IFH Newsheet - July 2016
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The hygiene hypothesis misnomer – new research shows that in the future we are going to have to view our microbial world very differently
The July 2016 issue of Perspectives in Public Health (published by the Royal Society of Public Health) takes an objective view of ongoing research showing that the hygiene hypothesis – the idea that allergies are the price we are paying for our “modern obsession with cleanliness” – is a misleading misnomer. Not only does it undermine attitudes to hygiene at a time when antibiotic resistance threatens our ability to treat infections, it also hinders the search for ways to reverse the recent dramatic rise in allergies and other chronic inflammatory disease. These conclusions and the underlying data are set out in this issue, in a review which summarises the consensus findings of six experts who presented at a joint conference organised by the Royal Society for Public Health and the International Scientific Forum on Home Hygiene in February 2016, together with articles from other contributors (details below).
Whilst the primary function of our immune system is to protect us from infection, equally the system must tolerate non-harmful agents which we also constantly encounter in our daily lives, many of which may be helpful to our health. For the development of immune tolerance, it is believed that the immune system requires exposure to certain microbes and even intestinal worms (collectively referred to as “Old Friends”), which evolved together with humans during primate evolution in hunter gatherer times when the immune system was evolving. Failure to develop the right ‘type’ of immune tolerance may lead to inappropriate responses to otherwise harmless agents such as pollen and foods etc causing allergic reactions. It can also attack our own body tissues causing diseases such as multiple sclerosis and type 1 diabetes.
The Old Friends mechanism – was proposed by Graham Rook in 2003 as an alternative to the hygiene hypothesis, proposed in 1989 by David Strachan. One of the review authors, Professor Rook at University College, London, says “although Strachan’s idea about the importance of human:microbe interactions was essentially correct, the original hygiene hypothesis that the vital exposures were infections such as colds, influenza, measles and similar childhood illnesses is unlikely. Common childhood infections are not believed to have existed in early human populations when our immune system was evolving”.
Although the Old Friends microbes are still there, our bodies are less exposed to them due to a range of changes that have occurred over the last 200 years. These include sanitation and clean water supplies (which have cut us off from Old Friends as well as harmful microbes), changes in lifestyle, rapid urbanisation, altered diet and excessive antibiotic use, all of which have had profound effects on the human microbiome (the millions of microbes which live on or in our bodies), leading to failure of immunotolerance and increased risk of allergic and other inflammatory diseases. In a special article, Professors Tobias Rees (McGill University, Canada) and Martin Blaser (New York University School of Medicine) explore the concept that, in the future, the benefits of antibiotics will need to be weighed not just in terms of their life-saving properties, but also their possible adverse effects on the human microbiome and immune health.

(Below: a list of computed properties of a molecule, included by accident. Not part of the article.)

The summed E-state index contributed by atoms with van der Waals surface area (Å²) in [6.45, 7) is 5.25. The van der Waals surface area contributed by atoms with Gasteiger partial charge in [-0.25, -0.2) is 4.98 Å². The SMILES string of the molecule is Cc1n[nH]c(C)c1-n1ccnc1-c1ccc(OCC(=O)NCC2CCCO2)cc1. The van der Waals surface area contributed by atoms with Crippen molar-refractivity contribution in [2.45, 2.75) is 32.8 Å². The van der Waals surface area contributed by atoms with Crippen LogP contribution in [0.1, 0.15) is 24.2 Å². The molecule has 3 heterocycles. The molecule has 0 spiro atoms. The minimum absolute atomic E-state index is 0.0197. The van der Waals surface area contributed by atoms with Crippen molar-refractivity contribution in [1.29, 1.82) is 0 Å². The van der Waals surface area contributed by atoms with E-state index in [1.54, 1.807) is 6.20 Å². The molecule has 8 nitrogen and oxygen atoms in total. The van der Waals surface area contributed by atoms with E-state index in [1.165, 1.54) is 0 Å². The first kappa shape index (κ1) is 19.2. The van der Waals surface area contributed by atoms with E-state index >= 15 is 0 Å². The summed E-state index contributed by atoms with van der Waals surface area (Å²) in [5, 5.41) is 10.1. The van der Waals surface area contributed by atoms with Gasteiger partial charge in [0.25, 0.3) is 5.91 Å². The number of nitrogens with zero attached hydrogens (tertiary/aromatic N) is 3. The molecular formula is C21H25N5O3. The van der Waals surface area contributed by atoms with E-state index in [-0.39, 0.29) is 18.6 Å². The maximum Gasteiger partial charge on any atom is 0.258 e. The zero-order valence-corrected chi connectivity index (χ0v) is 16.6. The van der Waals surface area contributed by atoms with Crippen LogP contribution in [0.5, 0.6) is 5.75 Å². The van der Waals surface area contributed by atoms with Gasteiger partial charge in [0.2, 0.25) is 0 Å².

Review author Professor Sally Bloomfield from the London School of Hygiene and Tropical Medicine says “There is no good evidence that hygiene, as the public understands it, is responsible for the loss of vital microbial exposures. If our day-to-day hygiene and cleanliness habits contribute, their role is likely to be small relative to other factors. Modern homes, however clean they appear are “teeming with microbes” which come from the people and domestic animals living there, the food they eat, together with input from the local outdoor environment – and circulate constantly via hands, surfaces etc. It is quite probable that the microbial (and intestinal worm) content of modern urban homes has altered, but not because of home and personal cleanliness, but because, prior to the 1800s, people lived in predominantly rural surroundings and had different diets and no antibiotics. As a result we now interact with a very different and less diverse mix of microbes”.
In tackling the issues of allergies and chronic inflammatory diseases, Professor William Parker (Duke University USA) argues against traditional therapeutic approaches. He says “currently held views that drug discovery and development offer effective solutions to these diseases which are products of modern society, are deeply flawed – not only is this approach expensive, it is about treating disease without addressing underlying causes”.